Even as other things improved, this simple maintenance item lingered on un-improved for more than three years. Some people even joked that they should just buy a new microwave and ask to get reimbursed.
The reason maintenance is underestimated is often because bigger, more important things take time and attention, and make something like a weak microwave seem unimportant. Yet, if you listen to your people, and value how they feel about even minor maintenance items, running a company become much easier. Showing how important people are within the organization isn’t always in the form of an exciting off-site trip, it can show up as a $49 microwave.
On a lighter note, if you had the ability to pick any business superpower, what would it be and how would you put it into practice?
Phoenix Cavalier: If I could have any business superpower it would have to be the ability to eliminate misunderstandings between coworkers and teams. I think of this because emails, texts, chats, and other tools are amazing, and yet they can often create confusion and extra work.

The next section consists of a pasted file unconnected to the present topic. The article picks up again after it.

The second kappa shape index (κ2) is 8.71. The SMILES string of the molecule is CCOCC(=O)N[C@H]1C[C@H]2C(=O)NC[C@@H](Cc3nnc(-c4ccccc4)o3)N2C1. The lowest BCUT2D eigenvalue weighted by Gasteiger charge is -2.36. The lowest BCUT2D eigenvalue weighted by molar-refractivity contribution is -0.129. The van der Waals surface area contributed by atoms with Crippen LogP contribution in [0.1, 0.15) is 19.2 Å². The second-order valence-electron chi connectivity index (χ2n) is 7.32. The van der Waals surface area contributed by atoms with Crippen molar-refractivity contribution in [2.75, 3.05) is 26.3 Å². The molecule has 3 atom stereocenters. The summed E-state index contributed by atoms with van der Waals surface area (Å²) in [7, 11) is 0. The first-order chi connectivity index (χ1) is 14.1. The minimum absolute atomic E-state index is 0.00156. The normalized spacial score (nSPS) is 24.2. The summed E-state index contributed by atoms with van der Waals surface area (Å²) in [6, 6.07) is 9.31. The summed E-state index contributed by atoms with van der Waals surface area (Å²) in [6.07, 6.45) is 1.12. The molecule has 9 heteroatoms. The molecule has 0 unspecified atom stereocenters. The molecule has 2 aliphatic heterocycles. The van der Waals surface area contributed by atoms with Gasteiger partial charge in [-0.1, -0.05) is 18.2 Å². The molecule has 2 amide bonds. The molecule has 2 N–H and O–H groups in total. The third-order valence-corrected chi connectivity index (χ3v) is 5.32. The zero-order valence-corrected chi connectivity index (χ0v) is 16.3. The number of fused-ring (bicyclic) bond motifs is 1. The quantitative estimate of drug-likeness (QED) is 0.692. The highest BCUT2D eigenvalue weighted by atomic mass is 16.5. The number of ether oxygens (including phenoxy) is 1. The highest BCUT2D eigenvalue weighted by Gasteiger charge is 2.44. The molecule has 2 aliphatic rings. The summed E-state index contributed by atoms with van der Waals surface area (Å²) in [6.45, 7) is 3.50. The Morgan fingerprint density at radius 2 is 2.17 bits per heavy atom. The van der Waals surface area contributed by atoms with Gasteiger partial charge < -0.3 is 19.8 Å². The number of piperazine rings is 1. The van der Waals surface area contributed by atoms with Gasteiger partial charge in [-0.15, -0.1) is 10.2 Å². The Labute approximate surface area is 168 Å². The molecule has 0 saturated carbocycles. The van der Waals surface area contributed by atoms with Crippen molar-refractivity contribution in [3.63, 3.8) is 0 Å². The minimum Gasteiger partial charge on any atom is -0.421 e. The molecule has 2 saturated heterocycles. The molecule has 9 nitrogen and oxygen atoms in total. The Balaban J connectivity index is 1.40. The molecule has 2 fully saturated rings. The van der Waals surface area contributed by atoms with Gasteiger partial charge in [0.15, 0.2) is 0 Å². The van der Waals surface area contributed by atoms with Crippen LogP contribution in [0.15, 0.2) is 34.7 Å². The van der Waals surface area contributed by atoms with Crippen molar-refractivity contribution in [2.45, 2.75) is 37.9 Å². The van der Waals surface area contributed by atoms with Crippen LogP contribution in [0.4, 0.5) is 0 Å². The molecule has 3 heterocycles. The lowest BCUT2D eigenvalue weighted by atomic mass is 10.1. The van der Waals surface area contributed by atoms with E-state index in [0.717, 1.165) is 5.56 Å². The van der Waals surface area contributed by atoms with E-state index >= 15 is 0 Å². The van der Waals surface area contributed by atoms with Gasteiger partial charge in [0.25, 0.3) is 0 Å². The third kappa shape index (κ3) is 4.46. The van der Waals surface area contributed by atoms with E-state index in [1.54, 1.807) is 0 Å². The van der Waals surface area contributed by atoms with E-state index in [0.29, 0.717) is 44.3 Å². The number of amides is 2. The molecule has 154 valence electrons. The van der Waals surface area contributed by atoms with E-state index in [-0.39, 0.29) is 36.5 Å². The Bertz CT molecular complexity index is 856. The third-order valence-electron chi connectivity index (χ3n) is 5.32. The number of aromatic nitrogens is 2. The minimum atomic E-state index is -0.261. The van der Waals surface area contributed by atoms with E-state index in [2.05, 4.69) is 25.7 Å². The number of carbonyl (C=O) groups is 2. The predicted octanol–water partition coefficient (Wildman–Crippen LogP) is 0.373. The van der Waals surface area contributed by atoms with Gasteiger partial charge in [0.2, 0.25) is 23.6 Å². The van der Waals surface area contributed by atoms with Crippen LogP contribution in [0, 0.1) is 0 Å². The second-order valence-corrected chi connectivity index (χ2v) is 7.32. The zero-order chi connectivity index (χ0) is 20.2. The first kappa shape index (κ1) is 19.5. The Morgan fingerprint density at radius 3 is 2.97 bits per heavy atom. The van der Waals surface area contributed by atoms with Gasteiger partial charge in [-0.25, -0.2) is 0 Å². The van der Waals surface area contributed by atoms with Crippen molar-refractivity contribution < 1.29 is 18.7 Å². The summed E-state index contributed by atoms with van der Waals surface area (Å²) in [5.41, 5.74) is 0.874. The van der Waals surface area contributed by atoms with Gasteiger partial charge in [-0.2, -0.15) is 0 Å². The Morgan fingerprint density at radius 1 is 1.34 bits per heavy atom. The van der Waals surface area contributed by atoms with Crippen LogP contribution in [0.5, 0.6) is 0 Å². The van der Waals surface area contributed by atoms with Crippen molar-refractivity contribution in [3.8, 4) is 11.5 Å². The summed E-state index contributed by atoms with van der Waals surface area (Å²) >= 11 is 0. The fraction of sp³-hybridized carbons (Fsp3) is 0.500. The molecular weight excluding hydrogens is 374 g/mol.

With my super power I think we have shorter meetings, faster production, longer lunches, and a ton of fun creating collaboratively.
Jed Morley, VIP Contributor to ValiantCEO and the host of this interview would like to thank Phoenix Cavalier for taking the time to do this interview and share his knowledge and experience with our readers.
If you would like to get in touch with Phoenix Cavalier or his company, you can do it through his – Linkedin Page